Guest: Gatlin's pardon may not stand

There's a chance David Gatlin's pardon won't stand. He was convicted of murder, aggravated assault, and burglary in Rankin County in 1993, shooting and killing his wife as she held their baby.

Madison and Rankin County District Attorney Michael Guest says Gatlin may not have published notice of his pardon request in time.

"I am told Mr. Gatlin began publication but did not complete the publication at the time of his pardon. It had not been published for 30 days," Guest said.

Research is going on as we speak for the other violent offenders pardoned this week by outgoing Governor Haley Barbour. Another one out of Rankin County is Phillip Jackson, convicted of three separate felonies: grand larceny, DUI death of a child, and drug possession.

Governor Barbour says his decisions about clemency were based on the parole board's recommendation in more than 90 percent of the cases. But Guest says it was not the parole board's recommendation in the case of Gatlin or Jackson.

"We had sent a letter as well as copies of the files to parole board asking them to deny his parole. Since no one from the Governor's office had contacted us, we were unable to state our opposition to the Governor's office," Guest said. "The Governor, I'm assuming, did not have that at his disposal when those pardons were signed."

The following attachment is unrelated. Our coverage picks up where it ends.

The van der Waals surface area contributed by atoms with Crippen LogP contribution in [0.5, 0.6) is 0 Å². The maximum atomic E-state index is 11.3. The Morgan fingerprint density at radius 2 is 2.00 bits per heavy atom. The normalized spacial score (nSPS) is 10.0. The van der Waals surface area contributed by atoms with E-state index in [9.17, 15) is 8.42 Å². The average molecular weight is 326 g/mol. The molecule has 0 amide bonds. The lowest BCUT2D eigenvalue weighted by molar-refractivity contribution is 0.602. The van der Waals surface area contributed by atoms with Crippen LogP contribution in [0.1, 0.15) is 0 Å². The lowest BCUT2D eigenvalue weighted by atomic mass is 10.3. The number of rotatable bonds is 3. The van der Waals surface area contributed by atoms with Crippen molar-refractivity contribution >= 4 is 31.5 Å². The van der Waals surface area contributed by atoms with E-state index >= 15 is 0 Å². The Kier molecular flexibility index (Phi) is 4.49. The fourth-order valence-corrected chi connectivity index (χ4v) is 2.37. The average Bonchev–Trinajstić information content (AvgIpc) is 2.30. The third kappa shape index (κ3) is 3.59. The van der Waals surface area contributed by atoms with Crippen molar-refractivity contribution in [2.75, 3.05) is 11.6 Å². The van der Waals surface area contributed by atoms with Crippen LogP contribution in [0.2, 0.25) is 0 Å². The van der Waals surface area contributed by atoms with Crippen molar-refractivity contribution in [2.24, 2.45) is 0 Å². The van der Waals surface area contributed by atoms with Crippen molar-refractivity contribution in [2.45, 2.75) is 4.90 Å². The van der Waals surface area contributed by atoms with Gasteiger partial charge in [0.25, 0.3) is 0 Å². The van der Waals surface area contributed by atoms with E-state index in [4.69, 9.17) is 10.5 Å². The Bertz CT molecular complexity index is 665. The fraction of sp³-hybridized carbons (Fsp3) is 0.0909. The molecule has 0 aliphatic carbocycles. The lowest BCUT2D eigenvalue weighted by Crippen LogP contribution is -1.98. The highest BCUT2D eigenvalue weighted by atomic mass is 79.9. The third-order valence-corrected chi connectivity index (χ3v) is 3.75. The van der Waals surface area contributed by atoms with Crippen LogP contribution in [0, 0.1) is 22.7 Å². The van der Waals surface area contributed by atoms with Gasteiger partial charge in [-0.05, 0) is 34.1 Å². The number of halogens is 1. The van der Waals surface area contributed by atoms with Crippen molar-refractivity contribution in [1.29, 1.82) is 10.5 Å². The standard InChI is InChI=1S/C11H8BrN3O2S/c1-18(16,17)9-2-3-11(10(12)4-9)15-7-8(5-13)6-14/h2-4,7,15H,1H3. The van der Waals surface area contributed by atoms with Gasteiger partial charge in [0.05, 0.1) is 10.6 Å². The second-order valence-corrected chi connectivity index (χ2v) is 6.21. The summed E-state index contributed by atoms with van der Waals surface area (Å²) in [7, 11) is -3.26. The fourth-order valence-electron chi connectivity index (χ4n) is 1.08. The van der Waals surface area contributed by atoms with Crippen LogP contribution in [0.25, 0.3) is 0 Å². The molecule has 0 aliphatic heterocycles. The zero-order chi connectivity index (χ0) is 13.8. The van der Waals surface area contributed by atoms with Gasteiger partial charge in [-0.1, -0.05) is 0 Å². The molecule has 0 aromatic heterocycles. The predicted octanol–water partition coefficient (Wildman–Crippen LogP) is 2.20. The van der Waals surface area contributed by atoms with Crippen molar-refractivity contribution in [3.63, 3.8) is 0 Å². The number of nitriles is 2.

Guest also tells us, if any pardoned offender filed proper notice in the newspaper where the conviction occurred at any time in the past, as long as it was at least 30 days before the pardon, then the pardon will likely stand.

"We don't have to just look back 2-3 months, we have to look back an extended period of time," Guest said. "If they had previously published it, even several years ago, I believe that is going to meet the statutory requirements."

Guest says the pardons wouldn't have made much of a difference if they were non-violent crimes. "(But) for those violent offenses, sexual offenses, I think it's important for there to be a record of those crimes, that employers can access, that the general public can access, so you know the person living next to you is a sexual offender or has previously killed someone," he said.

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